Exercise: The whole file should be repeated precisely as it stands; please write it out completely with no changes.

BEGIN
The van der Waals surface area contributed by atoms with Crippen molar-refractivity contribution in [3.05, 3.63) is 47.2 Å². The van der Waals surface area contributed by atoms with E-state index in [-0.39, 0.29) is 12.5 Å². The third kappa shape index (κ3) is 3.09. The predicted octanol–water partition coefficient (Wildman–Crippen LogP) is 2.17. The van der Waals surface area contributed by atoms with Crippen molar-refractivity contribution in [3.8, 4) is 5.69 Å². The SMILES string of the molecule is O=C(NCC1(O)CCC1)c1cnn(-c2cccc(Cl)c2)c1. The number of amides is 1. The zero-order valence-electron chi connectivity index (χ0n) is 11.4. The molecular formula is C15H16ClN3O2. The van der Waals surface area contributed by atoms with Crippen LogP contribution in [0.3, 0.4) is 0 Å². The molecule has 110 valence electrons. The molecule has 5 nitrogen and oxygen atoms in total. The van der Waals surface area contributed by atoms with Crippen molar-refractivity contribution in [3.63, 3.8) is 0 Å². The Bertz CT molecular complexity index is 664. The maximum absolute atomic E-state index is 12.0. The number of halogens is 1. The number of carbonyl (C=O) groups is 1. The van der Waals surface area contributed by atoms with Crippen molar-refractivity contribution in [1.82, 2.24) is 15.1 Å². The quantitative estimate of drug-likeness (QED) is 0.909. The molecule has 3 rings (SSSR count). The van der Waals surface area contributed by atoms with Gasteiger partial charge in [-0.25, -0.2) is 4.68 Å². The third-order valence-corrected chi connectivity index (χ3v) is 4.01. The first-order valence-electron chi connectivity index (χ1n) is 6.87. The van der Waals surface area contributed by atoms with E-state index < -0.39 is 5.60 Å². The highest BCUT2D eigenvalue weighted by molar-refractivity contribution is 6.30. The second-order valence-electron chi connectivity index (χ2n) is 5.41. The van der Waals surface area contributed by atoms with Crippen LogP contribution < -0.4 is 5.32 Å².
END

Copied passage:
The van der Waals surface area contributed by atoms with Crippen molar-refractivity contribution in [3.05, 3.63) is 47.2 Å². The van der Waals surface area contributed by atoms with E-state index in [-0.39, 0.29) is 12.5 Å². The third kappa shape index (κ3) is 3.09. The predicted octanol–water partition coefficient (Wildman–Crippen LogP) is 2.17. The van der Waals surface area contributed by atoms with Crippen molar-refractivity contribution in [3.8, 4) is 5.69 Å². The SMILES string of the molecule is O=C(NCC1(O)CCC1)c1cnn(-c2cccc(Cl)c2)c1. The number of amides is 1. The zero-order valence-electron chi connectivity index (χ0n) is 11.4. The molecular formula is C15H16ClN3O2. The van der Waals surface area contributed by atoms with Crippen LogP contribution in [0.3, 0.4) is 0 Å². The molecule has 110 valence electrons. The molecule has 5 nitrogen and oxygen atoms in total. The van der Waals surface area contributed by atoms with Crippen molar-refractivity contribution in [3.63, 3.8) is 0 Å². The Bertz CT molecular complexity index is 664. The maximum absolute atomic E-state index is 12.0. The number of halogens is 1. The number of carbonyl (C=O) groups is 1. The van der Waals surface area contributed by atoms with Crippen molar-refractivity contribution in [1.82, 2.24) is 15.1 Å². The quantitative estimate of drug-likeness (QED) is 0.909. The molecule has 3 rings (SSSR count). The van der Waals surface area contributed by atoms with Gasteiger partial charge in [-0.25, -0.2) is 4.68 Å². The third-order valence-corrected chi connectivity index (χ3v) is 4.01. The first-order valence-electron chi connectivity index (χ1n) is 6.87. The van der Waals surface area contributed by atoms with E-state index < -0.39 is 5.60 Å². The highest BCUT2D eigenvalue weighted by molar-refractivity contribution is 6.30. The second-order valence-electron chi connectivity index (χ2n) is 5.41. The van der Waals surface area contributed by atoms with Crippen LogP contribution < -0.4 is 5.32 Å².